‘Mad Men’ Creator Matt Weiner on Turning Early Critics’ Barbs Into Success

'Mad Men' Creator Matt Weiner on
Caroline Andrieu for Variety

As AMC prepares to air the “Mad Men” finale May 17, the show’s creator, Matt Weiner, harks back to his debut, 1996 microbudget film “What Do You Do All Day?” that he wrote, produced, directed and starred in. A Variety critic slammed the picture, but Weiner talked about how that whole experience fueled his subsequent work.

Talk about your early career.

I made an independent film before I started my life in television, and it actually helped me get my career started. It was a $12,000 movie. I’m in it, my wife’s in it, my car’s in it. It’s a strung-together, black-and-white movie. We sent it off to some film festivals, it premiered at Santa Barbara, and Variety ran a review.

Did you read Variety in those days?

I grew up in Los Angeles, and Variety has this sort of iconic quality. To be in Variety seemed to be part of whatever show business is. You imagine Groucho Marx sitting there reading Variety and getting angry.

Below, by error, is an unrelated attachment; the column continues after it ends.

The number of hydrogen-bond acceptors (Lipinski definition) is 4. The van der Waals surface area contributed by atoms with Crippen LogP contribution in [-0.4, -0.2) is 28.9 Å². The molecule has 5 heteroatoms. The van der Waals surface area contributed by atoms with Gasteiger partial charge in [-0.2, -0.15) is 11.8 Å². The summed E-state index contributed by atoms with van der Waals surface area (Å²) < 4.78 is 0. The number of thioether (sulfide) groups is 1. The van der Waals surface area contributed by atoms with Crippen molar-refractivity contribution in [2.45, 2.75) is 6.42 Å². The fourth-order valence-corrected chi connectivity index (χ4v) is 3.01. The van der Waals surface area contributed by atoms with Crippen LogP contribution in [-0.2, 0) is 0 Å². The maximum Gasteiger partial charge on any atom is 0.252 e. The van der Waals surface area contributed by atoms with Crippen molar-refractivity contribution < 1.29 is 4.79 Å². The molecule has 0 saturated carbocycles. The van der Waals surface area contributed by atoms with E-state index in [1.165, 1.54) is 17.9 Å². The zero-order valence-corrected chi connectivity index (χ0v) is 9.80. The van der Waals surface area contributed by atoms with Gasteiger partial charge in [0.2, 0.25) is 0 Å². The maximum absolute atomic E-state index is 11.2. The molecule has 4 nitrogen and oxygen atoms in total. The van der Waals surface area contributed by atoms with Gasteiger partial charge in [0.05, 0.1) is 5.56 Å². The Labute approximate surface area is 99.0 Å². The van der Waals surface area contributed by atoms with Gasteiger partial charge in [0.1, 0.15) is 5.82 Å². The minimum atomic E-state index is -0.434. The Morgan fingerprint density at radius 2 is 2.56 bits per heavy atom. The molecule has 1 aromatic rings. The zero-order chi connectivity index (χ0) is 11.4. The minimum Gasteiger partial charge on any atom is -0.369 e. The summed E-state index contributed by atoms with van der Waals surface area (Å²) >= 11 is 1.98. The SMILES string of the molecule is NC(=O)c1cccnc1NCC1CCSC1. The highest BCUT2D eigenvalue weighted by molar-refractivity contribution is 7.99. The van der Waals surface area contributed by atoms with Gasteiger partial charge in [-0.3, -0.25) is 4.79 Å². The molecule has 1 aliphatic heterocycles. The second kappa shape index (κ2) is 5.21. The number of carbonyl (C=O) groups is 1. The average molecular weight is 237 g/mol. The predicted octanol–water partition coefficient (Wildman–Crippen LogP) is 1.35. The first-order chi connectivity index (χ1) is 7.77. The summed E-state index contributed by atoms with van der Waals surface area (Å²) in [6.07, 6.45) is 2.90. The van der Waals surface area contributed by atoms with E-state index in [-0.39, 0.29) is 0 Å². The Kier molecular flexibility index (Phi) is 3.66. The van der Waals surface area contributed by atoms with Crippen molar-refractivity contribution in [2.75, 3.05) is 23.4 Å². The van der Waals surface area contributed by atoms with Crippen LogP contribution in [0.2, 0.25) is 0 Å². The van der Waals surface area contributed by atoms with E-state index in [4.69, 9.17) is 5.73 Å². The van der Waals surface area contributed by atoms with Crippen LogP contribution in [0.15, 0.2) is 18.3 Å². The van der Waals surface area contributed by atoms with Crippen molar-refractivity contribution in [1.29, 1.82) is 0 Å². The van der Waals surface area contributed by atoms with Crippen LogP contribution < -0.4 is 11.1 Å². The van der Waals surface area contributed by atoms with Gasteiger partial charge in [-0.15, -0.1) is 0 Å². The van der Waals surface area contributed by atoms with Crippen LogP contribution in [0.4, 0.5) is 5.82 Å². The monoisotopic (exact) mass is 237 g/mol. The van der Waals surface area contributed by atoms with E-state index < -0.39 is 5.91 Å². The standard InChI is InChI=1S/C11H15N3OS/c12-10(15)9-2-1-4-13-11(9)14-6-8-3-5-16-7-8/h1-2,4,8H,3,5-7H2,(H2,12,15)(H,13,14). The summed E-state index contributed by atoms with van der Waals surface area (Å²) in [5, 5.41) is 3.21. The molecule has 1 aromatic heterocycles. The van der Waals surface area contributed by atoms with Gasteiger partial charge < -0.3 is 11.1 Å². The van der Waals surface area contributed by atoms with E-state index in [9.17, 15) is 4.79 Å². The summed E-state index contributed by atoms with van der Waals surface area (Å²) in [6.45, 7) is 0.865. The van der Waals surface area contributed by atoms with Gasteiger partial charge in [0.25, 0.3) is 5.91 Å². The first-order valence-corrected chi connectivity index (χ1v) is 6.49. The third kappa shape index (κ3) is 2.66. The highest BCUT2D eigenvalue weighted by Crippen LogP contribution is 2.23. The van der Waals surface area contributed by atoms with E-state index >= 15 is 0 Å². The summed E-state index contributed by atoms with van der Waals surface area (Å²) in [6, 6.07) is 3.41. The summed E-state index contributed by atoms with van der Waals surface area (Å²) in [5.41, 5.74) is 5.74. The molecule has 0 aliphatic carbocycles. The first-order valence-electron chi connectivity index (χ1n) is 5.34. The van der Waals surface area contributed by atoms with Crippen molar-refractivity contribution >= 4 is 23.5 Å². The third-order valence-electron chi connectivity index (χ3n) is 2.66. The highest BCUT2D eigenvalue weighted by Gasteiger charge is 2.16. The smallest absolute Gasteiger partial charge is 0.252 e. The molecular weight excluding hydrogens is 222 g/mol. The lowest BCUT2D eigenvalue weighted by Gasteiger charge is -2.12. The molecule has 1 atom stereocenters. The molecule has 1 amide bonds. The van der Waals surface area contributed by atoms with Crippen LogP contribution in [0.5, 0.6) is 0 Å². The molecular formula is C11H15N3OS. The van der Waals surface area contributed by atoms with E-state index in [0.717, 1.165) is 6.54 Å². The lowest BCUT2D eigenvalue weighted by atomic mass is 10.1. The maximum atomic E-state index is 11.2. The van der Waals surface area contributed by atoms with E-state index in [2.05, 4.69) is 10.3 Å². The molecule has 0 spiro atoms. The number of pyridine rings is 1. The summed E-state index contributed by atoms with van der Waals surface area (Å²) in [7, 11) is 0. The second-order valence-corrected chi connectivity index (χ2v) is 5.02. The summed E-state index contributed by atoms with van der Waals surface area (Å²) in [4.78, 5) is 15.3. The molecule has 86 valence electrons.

Did you read the review?

This was before the Internet. I found out Variety would be delivered to the 7-Eleven at 5:30 in the morning. I threw on sweatpants and drove down to pick it up, and get in this long line of people buying coffee and everything. And it takes me until I get to the front of the line to finish the review, which is awful. I don’t remember a word of it, I just remember feeling like the blood was leaving my body. It was really harsh, so when I got to the counter, I just put the issue back in the newsstand and walked out.

Was there any upside to this?

Criticism stings, but it doesn’t really change my opinion of the work. That’s the key. The process of making the film was the most valuable thing. That changed me. I would not have had the confidence to pitch a joke in a room full of professional writers if I had not made my film a few weeks before that. It motivated me to write “Mad Men” while I had a job where I was still somehow unsatisfied, and then pushing “Mad Men” for years and years. It got me my job on “The Sopranos” and then that turned into AMC being impressed enough to give me a series and then what happened with the series. … None of that could be predicted.

So that film was a turning point?

From the minute I put myself out there, when I put my neck on the chopping block, my entire life changed. Because I was actively pursuing, and I wasn’t waiting to win the lottery or for something to fall into my lap. Now, as someone who hires people, I can see that’s a much better attitude.

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